#STBooks: Guest Column – Editing Joburg
By Nechama Brodie for the Sunday Times
But it was no accident that my odyssey, in writing the first edition of The Joburg Book, coincided with a wave of post-millennial optimism and middle-class nostalgia for an imagined, “authentic” urban place. Suburbs and shopping malls were boring. Town was cool.
So when The Joburg Book came out towards the end of 2008 it was a kind of urban love story. And also a cautionary tale: some time between when I finished writing the book and it was sent to print, xenophobic riots erupted across Johannesburg – a terrible irony in a city made entirely of immigrants. By the end of the year the property bubble had burst, a casualty of the global recession. A number of the flagship urban renewal projects stalled, then simply disappeared. But elsewhere a tipping point had been reached. Neighbourhoods started to emerge: in Maboneng, and New Braamfontein (I am going to call it that from now on). Much of this impetus was galvanised by the “Philip” fever of the Soccer World Cup. The Gautrain, over deadline and over budget but still a thing of marvel and wonder, allowed many of us to recalibrate our limited geographies (I’m still waiting to see if the Rea Vaya project will achieve the same).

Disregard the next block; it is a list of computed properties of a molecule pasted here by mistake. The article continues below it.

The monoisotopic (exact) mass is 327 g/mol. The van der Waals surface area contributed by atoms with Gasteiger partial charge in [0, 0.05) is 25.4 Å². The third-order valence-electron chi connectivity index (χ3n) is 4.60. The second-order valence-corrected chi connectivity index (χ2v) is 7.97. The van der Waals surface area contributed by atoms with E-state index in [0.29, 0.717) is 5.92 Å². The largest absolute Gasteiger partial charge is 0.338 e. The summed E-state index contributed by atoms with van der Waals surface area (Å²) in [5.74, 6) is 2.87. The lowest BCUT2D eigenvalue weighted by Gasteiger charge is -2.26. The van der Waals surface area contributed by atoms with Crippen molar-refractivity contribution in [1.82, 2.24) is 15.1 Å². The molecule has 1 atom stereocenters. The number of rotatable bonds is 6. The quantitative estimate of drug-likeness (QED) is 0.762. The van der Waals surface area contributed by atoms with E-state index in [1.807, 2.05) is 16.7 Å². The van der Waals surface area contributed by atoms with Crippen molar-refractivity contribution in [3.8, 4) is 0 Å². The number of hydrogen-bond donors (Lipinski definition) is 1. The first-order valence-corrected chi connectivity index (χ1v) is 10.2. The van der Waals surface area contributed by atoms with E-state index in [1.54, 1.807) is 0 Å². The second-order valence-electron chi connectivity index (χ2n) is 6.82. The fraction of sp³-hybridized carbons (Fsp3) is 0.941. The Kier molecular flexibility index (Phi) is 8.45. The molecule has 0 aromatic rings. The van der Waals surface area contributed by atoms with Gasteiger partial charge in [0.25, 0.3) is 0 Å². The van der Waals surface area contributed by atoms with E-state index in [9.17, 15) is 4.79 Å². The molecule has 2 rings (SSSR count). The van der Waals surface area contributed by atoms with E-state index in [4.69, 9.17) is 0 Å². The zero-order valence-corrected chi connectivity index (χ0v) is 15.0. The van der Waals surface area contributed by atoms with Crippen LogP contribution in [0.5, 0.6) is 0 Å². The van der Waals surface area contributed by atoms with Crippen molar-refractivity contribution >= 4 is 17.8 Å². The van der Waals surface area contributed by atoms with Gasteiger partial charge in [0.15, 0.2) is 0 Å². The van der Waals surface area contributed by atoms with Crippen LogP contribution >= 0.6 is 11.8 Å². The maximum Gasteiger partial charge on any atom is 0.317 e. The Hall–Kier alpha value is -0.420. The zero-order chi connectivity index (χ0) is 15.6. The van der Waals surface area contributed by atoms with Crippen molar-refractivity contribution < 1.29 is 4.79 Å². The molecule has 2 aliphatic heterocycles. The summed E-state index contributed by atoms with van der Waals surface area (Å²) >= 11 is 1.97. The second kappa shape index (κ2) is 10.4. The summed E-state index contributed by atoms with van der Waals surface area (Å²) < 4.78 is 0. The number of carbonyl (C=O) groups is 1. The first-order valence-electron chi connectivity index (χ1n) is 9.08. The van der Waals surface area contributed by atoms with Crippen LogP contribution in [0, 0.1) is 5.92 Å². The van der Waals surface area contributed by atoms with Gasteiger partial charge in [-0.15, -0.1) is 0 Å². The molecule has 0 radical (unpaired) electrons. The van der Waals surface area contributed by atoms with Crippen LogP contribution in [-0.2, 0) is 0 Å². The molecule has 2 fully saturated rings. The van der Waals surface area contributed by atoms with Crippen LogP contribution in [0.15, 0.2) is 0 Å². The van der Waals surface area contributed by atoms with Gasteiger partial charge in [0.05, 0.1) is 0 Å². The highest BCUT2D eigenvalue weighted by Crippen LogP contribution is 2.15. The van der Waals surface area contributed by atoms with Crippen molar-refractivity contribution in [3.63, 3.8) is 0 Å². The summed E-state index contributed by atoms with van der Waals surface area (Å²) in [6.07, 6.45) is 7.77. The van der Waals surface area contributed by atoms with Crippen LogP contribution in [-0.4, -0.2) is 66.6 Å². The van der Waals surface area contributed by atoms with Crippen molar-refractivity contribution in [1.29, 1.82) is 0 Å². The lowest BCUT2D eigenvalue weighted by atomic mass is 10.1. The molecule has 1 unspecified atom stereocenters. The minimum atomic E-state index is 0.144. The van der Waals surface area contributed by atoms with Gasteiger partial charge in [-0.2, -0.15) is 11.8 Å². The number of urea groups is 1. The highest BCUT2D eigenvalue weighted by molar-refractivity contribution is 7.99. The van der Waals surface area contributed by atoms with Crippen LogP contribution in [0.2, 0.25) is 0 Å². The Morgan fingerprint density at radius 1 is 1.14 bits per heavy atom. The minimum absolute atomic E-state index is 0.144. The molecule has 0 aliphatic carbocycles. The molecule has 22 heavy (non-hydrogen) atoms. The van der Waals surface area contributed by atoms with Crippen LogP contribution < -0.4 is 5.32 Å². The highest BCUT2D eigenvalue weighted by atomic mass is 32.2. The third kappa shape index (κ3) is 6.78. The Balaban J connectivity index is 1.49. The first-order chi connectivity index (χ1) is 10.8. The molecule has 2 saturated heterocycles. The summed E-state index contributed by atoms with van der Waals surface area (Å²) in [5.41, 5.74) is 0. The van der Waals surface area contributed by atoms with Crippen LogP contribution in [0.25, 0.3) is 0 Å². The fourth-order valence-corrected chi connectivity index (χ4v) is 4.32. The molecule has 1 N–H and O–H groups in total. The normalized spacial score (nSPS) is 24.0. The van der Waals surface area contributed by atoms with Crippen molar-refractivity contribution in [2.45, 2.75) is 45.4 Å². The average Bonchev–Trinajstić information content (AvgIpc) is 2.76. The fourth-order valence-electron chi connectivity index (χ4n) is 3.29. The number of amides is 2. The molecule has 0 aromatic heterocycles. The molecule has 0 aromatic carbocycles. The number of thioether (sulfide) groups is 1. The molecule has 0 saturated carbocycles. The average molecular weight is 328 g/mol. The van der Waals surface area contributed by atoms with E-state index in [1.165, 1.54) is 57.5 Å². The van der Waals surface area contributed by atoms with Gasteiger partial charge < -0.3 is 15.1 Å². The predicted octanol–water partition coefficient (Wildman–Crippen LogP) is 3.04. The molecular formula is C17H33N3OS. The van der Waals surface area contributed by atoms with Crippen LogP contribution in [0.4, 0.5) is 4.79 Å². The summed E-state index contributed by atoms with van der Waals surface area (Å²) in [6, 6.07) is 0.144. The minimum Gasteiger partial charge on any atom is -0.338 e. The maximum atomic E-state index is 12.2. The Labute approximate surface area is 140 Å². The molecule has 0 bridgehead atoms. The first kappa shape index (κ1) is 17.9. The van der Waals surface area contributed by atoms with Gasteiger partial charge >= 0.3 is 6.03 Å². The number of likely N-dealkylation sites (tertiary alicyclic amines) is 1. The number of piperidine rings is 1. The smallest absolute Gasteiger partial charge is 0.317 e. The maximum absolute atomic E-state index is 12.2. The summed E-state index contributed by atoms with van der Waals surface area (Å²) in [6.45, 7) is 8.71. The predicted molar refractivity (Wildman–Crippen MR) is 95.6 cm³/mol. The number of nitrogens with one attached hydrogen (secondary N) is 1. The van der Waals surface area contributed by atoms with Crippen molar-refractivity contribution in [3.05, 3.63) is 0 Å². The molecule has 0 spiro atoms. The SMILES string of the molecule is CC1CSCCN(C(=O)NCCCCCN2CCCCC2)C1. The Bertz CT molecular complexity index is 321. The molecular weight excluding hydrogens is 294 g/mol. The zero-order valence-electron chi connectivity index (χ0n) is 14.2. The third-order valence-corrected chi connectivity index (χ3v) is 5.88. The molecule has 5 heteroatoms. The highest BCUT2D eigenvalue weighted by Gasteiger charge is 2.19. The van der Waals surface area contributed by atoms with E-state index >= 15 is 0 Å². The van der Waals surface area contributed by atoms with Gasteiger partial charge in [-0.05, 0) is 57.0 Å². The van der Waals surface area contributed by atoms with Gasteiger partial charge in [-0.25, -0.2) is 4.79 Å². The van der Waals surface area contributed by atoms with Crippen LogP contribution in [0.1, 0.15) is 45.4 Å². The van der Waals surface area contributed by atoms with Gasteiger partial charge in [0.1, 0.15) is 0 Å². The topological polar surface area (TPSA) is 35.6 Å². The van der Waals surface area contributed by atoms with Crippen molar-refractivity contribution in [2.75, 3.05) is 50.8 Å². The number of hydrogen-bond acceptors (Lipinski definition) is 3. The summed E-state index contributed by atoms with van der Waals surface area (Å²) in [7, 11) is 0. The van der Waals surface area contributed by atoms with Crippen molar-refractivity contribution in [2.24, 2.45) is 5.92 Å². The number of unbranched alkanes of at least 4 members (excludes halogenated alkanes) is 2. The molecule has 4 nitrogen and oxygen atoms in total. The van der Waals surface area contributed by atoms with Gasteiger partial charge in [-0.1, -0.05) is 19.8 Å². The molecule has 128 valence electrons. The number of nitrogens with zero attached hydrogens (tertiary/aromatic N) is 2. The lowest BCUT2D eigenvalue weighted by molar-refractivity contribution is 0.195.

Sure, this was a gentrified vision of Joburg, but it is also what I believe sustained a necessary buoyancy, of small-scale investment and Joburg pride, something municipalities and development strategies often fail to engender.
In the six years since my book’s first edition, Joburg has made incredible gains, but also experienced significant losses, like the destruction of the Top Star mine dump. The Mandela Yard Interpretation Centre in Alex remains inexplicably unfinished, while the Rissik Street Post Office is perhaps in an even worse state than before.
Six short years – and a new edit of a city that never rests is required. The new edition of The Joburg Book – which includes expanded texts on places like Constitution Hill and First Chinatown – is a marker of both the things that have changed, and those that have not. It is a reminder of why all of these spaces matter.
Joburg has a tendency to edit itself in a rather crude way, one that often overwrites or simply erases parts of our past. The remaining anchors of history that are dotted around the city are a sort of treasure map, of how we got to where we are and how we came to be who we are. The Joburg Book is a guide to this space. It says: you are here.
Follow Nechama on Twitter @brodiegal
- The Joburg Book edited by Nechama Brodie
Find this book with BOOK Finder!